By Ben Dirs
Audley Harrison "feels sorry for David Haye" and has said that he will give the WBA heavyweight champion "a beating in love, for the good of his ego".
Former Olympic champion Harrison challenges fellow Londoner Haye at Manchester's MEN Arena on 13 November.
"David Haye's ego is way out of control, like mine was back in the day," Harrison told BBC Sport.
"I've got compassion for David Haye but he's going to get schooled in the art of boxing."
Harrison, 39, has arrived in Britain to put the finishing touches to his preparation, having been in camp in California.
And Harrison claims he is a changed man - and a much-improved fighter - from the one who has spent the last 10 years failing to deliver on his oft-repeated promises of world glory.
"I was the hottest prospect in boxing, I fell off, but I persevered, didn't give up and I found my way back," stated Harrison.
"People saw in the last fight against Michael Sprott [Harrison won by 12th-round knockout in April], I fought the guy with one hand for eight rounds, so people said 'now we've ticked off this box, he's got a heart, he's got character'.
"But I've always had character, always had heart, that just gave me the opportunity to show it, and 12 rounds under those circumstances bodes well for this fight.
"I'm going to be standing on that starting line believing I can win, wanting to win and throwing shots like I want to win, and that's a different Audley Harrison.
"I've definitely got more than a puncher's chance because not only can I punch but I've got the pedigree, the right team who have taught me how to fight and I know the fundamentals of the ring.
"It's brain over brawn - David Haye is brawn over brain, he's a brawler, he likes to mix it, and you're going to see why it's called the 'sweet science'.
"I'm confident his best punch is not going to be able take me out and I'm confident my best punch can take him out.
"He's going to try and avoid my punches, but he can't do that all night, at some point he's going to have to taste my leather.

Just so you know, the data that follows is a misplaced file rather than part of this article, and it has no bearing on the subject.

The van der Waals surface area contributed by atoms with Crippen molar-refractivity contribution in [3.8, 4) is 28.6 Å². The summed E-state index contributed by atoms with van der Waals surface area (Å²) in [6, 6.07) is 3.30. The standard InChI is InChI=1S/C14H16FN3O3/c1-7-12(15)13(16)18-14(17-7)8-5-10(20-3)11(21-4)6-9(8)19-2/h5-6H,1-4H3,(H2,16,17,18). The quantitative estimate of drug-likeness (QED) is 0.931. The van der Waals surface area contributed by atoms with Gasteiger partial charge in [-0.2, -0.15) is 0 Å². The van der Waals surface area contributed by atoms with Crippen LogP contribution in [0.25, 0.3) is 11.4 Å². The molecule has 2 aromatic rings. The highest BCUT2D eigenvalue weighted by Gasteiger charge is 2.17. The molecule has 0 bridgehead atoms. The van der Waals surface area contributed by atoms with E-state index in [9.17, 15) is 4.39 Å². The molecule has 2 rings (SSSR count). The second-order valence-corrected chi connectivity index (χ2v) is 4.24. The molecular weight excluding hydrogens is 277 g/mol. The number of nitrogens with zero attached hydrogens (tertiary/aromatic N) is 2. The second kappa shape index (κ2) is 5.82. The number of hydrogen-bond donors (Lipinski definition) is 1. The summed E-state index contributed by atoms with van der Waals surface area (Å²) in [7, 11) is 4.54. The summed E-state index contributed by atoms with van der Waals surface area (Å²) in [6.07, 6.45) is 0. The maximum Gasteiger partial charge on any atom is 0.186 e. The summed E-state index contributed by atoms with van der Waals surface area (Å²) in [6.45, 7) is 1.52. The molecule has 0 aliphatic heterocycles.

"It's not going to be a one-sided fight, at some point he's going to have to take some punches and we'll see what happens from there."
In addition, Harrison believes the British public are coming over to his side having bought into his story of "perseverance" and "true British spirit".
"I've been booed at boxing matches but walking down the street I've had nothing but autograph requests, people telling me to keep going," said Harrison, who has been beaten four times in 31 professional fights.
"The majority of the British public aren't boxing fans, they're Audley fans because I won an Olympic gold medal for the country, so they've stayed with my story.
"I've overcome the odds and now it's starting to build to the crescendo where people are thinking, 'this guy might do it'.
"The story resonates with people because we've all got dreams and hopes and desires and all I've been is a man who's stuck to his guns, never given up.
"And now I've got an opportunity to finish my journey, complete the mission, win the world heavyweight title."
Meanwhile, Harrison's trainer Shadeed Suluki claims he has seen a genuine change in his fighter and that his setbacks had, indeed, made him "more humble".
"He's matured, he knows where he went wrong and he's corrected that," said the American, who last week questioned the credentials of Haye's trainer Adam Booth.
"It takes a man to admit where he's gone wrong and that's why he knows where David is, where his ego is, because his ego was as big back then.
"You see a different Audley now, even in training - he usually likes to run things, but in this camp he gave me himself, he said 'what do you want me to do? I'll do it'.
"You can see and hear the sincerity. When a man comes to you and says 'I was wrong, I apologise, I'm not like that now', your heart has to give in. You've got to give them a chance, and the British public are giving him a second chance."